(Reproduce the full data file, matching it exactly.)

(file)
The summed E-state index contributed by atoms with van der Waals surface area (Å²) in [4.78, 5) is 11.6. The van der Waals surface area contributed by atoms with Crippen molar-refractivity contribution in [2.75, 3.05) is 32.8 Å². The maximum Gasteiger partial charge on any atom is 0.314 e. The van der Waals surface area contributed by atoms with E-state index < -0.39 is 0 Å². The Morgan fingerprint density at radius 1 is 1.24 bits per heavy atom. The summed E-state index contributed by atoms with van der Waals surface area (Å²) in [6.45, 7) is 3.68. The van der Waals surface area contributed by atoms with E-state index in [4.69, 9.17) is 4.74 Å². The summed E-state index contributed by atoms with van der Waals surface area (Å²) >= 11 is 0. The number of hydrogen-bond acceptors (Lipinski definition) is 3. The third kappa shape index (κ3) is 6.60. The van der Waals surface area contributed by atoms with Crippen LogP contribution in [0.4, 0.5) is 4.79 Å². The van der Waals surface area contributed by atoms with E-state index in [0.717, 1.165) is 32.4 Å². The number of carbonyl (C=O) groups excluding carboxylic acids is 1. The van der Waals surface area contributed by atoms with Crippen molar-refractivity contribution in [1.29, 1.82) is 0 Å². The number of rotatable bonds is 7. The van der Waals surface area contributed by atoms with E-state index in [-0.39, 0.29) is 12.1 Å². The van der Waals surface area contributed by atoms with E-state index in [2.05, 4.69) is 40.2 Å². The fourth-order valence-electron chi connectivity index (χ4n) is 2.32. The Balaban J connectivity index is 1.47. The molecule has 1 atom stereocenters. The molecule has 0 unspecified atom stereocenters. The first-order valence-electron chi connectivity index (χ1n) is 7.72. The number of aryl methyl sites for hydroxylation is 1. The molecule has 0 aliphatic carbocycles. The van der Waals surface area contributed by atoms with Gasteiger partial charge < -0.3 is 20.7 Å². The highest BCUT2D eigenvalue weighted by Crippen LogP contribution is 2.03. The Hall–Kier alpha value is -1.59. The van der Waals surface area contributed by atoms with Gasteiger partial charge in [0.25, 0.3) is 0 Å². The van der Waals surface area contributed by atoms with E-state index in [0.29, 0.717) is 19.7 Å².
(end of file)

The summed E-state index contributed by atoms with van der Waals surface area (Å²) in [4.78, 5) is 11.6. The van der Waals surface area contributed by atoms with Crippen molar-refractivity contribution in [2.75, 3.05) is 32.8 Å². The maximum Gasteiger partial charge on any atom is 0.314 e. The van der Waals surface area contributed by atoms with E-state index < -0.39 is 0 Å². The Morgan fingerprint density at radius 1 is 1.24 bits per heavy atom. The summed E-state index contributed by atoms with van der Waals surface area (Å²) in [6.45, 7) is 3.68. The van der Waals surface area contributed by atoms with E-state index in [4.69, 9.17) is 4.74 Å². The summed E-state index contributed by atoms with van der Waals surface area (Å²) >= 11 is 0. The number of hydrogen-bond acceptors (Lipinski definition) is 3. The third kappa shape index (κ3) is 6.60. The van der Waals surface area contributed by atoms with Crippen LogP contribution in [0.4, 0.5) is 4.79 Å². The van der Waals surface area contributed by atoms with E-state index in [0.717, 1.165) is 32.4 Å². The number of carbonyl (C=O) groups excluding carboxylic acids is 1. The van der Waals surface area contributed by atoms with Crippen molar-refractivity contribution in [1.29, 1.82) is 0 Å². The number of rotatable bonds is 7. The van der Waals surface area contributed by atoms with E-state index in [-0.39, 0.29) is 12.1 Å². The van der Waals surface area contributed by atoms with E-state index in [2.05, 4.69) is 40.2 Å². The fourth-order valence-electron chi connectivity index (χ4n) is 2.32. The Balaban J connectivity index is 1.47. The molecule has 1 atom stereocenters. The molecule has 0 unspecified atom stereocenters. The first-order valence-electron chi connectivity index (χ1n) is 7.72. The number of aryl methyl sites for hydroxylation is 1. The molecule has 0 aliphatic carbocycles. The van der Waals surface area contributed by atoms with Gasteiger partial charge < -0.3 is 20.7 Å². The highest BCUT2D eigenvalue weighted by Crippen LogP contribution is 2.03. The Hall–Kier alpha value is -1.59. The van der Waals surface area contributed by atoms with Gasteiger partial charge in [0.25, 0.3) is 0 Å². The van der Waals surface area contributed by atoms with E-state index in [0.29, 0.717) is 19.7 Å².